Although I chose correct answer ,but have a tough time in interpreting choice -A ,especially occupancy rate & admission rate

Please someone explain a bit more on OA

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Re: Between 1984 and 1989, occupancy rates in college dormitorie [#permalink]

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08 Jan 2013, 21:52
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occupancy rate is the percentage of rooms that remain occupied in a particular time period.
even though number of students admitted decreased, their stay at the dormitory increased hence the occupancy rate increased.
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Re: Between 1984 and 1989, occupancy rates in college dormitorie [#permalink]

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03 Sep 2013, 21:55
rohantiwari wrote:
occupancy rate is the percentage of rooms that remain occupied in a particular time period.
even though number of students admitted decreased, their stay at the dormitory increased hence the occupancy rate increased.

I do not agree: the number of admitted students does not necessarely decrease, only the rate does. Very confusing question...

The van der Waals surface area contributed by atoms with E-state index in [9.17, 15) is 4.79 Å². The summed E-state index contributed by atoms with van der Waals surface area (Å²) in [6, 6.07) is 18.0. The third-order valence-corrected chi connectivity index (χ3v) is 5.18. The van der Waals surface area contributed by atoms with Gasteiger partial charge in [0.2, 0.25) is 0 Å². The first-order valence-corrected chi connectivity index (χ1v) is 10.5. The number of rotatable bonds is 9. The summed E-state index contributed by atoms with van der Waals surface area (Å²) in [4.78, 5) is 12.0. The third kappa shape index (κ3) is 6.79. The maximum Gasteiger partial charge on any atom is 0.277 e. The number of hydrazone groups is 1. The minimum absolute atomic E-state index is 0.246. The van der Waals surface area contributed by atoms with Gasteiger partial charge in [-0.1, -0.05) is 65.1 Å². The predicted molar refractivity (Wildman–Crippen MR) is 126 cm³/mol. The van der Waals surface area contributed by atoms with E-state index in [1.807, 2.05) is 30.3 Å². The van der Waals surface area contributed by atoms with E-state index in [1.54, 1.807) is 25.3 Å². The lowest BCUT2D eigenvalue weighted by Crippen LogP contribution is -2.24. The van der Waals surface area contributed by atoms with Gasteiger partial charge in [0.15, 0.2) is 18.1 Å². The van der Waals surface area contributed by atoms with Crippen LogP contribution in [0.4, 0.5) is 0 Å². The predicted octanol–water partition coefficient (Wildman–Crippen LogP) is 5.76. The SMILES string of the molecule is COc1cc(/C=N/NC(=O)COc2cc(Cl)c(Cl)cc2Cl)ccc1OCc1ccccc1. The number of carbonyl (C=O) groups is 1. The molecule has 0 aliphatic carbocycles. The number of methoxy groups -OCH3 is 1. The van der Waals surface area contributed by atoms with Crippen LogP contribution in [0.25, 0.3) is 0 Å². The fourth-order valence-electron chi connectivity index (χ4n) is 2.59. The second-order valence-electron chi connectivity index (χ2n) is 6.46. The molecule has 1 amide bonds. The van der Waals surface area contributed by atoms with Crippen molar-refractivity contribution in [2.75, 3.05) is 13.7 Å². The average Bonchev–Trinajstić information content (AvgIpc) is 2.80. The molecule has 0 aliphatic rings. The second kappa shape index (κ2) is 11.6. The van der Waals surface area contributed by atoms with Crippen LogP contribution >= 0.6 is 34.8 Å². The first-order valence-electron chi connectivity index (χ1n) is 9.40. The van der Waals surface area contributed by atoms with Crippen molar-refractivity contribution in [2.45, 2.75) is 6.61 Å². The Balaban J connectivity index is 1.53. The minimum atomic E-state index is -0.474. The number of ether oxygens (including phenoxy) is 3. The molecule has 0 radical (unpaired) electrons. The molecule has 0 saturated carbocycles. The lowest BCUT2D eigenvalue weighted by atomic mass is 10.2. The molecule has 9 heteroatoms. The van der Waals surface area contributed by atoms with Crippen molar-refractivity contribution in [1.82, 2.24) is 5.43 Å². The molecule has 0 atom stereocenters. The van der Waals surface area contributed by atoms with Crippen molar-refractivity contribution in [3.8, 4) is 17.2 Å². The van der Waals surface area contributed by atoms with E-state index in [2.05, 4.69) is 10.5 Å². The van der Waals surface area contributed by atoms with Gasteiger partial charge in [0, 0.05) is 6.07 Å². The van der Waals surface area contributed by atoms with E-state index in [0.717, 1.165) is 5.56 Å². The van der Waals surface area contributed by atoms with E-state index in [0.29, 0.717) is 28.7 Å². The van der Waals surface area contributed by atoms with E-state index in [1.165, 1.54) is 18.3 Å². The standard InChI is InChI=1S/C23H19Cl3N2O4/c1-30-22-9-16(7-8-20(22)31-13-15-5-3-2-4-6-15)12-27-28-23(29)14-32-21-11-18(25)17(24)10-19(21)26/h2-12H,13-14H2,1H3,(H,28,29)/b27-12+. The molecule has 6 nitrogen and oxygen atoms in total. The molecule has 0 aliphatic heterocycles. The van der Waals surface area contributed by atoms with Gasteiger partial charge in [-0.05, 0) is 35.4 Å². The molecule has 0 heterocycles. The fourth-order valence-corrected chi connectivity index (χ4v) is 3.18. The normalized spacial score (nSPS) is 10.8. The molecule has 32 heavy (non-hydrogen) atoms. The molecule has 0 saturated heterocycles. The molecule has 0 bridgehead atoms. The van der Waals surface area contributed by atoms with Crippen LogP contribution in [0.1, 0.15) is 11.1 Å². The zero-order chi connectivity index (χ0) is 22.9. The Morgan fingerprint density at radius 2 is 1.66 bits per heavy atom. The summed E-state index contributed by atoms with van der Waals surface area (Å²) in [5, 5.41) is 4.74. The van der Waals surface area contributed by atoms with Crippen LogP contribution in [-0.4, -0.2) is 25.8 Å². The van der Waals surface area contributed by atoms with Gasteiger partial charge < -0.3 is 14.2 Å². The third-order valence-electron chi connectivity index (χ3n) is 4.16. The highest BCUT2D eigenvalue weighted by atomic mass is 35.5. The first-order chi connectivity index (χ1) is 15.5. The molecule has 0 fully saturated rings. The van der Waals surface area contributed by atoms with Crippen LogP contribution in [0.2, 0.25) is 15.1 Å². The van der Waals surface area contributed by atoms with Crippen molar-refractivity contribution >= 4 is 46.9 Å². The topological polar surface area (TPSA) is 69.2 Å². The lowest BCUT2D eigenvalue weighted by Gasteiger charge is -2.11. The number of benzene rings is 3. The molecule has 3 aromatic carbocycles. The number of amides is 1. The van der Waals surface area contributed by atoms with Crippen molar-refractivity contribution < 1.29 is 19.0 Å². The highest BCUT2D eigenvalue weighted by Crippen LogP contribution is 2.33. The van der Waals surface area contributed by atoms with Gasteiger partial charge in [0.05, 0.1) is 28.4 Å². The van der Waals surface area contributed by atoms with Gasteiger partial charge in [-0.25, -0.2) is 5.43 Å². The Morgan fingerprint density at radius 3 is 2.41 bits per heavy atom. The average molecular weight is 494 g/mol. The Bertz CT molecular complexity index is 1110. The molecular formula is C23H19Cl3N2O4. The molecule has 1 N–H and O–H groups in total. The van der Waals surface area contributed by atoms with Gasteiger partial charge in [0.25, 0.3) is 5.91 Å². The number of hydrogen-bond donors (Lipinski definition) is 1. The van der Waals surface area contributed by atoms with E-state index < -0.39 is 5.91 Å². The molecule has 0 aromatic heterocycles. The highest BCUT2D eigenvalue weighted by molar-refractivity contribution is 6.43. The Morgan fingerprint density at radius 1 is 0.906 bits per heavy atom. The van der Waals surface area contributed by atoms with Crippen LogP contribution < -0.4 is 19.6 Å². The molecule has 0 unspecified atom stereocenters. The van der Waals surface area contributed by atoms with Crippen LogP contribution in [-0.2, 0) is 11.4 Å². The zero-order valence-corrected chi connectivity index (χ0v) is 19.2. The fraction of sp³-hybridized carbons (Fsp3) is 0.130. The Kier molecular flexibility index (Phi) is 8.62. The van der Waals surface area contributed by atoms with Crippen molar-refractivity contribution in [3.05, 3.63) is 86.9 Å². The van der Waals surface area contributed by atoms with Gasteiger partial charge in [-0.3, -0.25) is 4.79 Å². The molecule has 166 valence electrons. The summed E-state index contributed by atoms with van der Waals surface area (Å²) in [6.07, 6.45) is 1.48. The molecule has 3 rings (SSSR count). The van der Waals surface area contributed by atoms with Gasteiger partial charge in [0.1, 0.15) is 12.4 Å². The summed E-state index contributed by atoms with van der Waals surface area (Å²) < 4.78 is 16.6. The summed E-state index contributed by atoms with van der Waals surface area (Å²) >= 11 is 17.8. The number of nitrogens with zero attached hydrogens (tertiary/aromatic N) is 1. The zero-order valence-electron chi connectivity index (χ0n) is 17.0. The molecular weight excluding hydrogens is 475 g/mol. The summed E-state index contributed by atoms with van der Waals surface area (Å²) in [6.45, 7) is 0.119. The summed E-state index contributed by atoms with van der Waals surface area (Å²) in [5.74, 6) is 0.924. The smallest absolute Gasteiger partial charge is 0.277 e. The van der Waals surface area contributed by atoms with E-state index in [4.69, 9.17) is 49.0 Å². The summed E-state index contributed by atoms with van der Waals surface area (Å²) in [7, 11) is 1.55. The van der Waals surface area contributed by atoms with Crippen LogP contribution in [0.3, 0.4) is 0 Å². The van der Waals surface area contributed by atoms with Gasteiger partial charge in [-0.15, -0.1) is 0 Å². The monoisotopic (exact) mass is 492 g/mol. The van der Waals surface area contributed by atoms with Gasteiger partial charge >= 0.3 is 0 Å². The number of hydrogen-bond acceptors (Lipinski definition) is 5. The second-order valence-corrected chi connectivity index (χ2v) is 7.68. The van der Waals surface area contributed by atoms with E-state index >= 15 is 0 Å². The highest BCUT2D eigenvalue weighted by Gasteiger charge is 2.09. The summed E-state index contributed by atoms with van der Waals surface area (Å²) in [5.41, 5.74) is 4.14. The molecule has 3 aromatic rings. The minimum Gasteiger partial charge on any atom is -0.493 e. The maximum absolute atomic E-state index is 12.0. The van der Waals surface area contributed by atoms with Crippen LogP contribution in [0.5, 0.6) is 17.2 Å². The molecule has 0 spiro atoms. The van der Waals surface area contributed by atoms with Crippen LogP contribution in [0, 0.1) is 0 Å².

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Re: Between 1984 and 1989, occupancy rates in college dormitorie [#permalink]

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06 Sep 2013, 10:16
Belerofonte wrote:
rohantiwari wrote:
occupancy rate is the percentage of rooms that remain occupied in a particular time period.
even though number of students admitted decreased, their stay at the dormitory increased hence the occupancy rate increased.

I do not agree: the number of admitted students does not necessarely decrease, only the rate does. Very confusing question...

Posted from GMAT ToolKit

A ,Correct, the number of new students decrease, so the average stay of the other students must increase to have a higher occupancy rate.